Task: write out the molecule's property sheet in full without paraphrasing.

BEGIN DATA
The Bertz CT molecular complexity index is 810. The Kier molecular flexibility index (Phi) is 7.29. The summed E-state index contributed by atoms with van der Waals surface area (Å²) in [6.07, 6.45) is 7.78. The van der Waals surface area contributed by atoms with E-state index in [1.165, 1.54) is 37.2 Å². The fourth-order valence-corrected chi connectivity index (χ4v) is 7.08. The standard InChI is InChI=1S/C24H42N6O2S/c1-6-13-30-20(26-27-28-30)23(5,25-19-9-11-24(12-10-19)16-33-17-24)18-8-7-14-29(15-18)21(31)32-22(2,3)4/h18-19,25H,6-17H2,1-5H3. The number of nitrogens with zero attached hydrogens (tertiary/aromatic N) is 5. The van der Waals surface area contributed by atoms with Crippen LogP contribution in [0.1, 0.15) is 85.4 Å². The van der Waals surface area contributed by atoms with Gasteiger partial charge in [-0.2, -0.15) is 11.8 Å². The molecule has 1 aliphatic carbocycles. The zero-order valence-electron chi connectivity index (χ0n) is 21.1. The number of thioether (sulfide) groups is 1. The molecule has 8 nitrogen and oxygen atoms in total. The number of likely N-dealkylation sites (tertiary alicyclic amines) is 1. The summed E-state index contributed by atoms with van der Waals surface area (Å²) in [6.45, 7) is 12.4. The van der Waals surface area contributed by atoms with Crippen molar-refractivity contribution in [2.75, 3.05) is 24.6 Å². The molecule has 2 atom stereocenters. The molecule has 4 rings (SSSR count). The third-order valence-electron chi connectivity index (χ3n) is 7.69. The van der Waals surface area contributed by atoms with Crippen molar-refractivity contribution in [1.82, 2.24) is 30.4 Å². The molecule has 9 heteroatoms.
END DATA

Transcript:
The Bertz CT molecular complexity index is 810. The Kier molecular flexibility index (Phi) is 7.29. The summed E-state index contributed by atoms with van der Waals surface area (Å²) in [6.07, 6.45) is 7.78. The van der Waals surface area contributed by atoms with E-state index in [1.165, 1.54) is 37.2 Å². The fourth-order valence-corrected chi connectivity index (χ4v) is 7.08. The standard InChI is InChI=1S/C24H42N6O2S/c1-6-13-30-20(26-27-28-30)23(5,25-19-9-11-24(12-10-19)16-33-17-24)18-8-7-14-29(15-18)21(31)32-22(2,3)4/h18-19,25H,6-17H2,1-5H3. The number of nitrogens with zero attached hydrogens (tertiary/aromatic N) is 5. The van der Waals surface area contributed by atoms with Crippen LogP contribution in [0.1, 0.15) is 85.4 Å². The van der Waals surface area contributed by atoms with Gasteiger partial charge in [-0.2, -0.15) is 11.8 Å². The molecule has 1 aliphatic carbocycles. The zero-order valence-electron chi connectivity index (χ0n) is 21.1. The number of thioether (sulfide) groups is 1. The molecule has 8 nitrogen and oxygen atoms in total. The number of likely N-dealkylation sites (tertiary alicyclic amines) is 1. The summed E-state index contributed by atoms with van der Waals surface area (Å²) in [6.45, 7) is 12.4. The van der Waals surface area contributed by atoms with Crippen molar-refractivity contribution in [2.75, 3.05) is 24.6 Å². The molecule has 2 atom stereocenters. The molecule has 4 rings (SSSR count). The third-order valence-electron chi connectivity index (χ3n) is 7.69. The van der Waals surface area contributed by atoms with Crippen molar-refractivity contribution in [1.82, 2.24) is 30.4 Å². The molecule has 9 heteroatoms.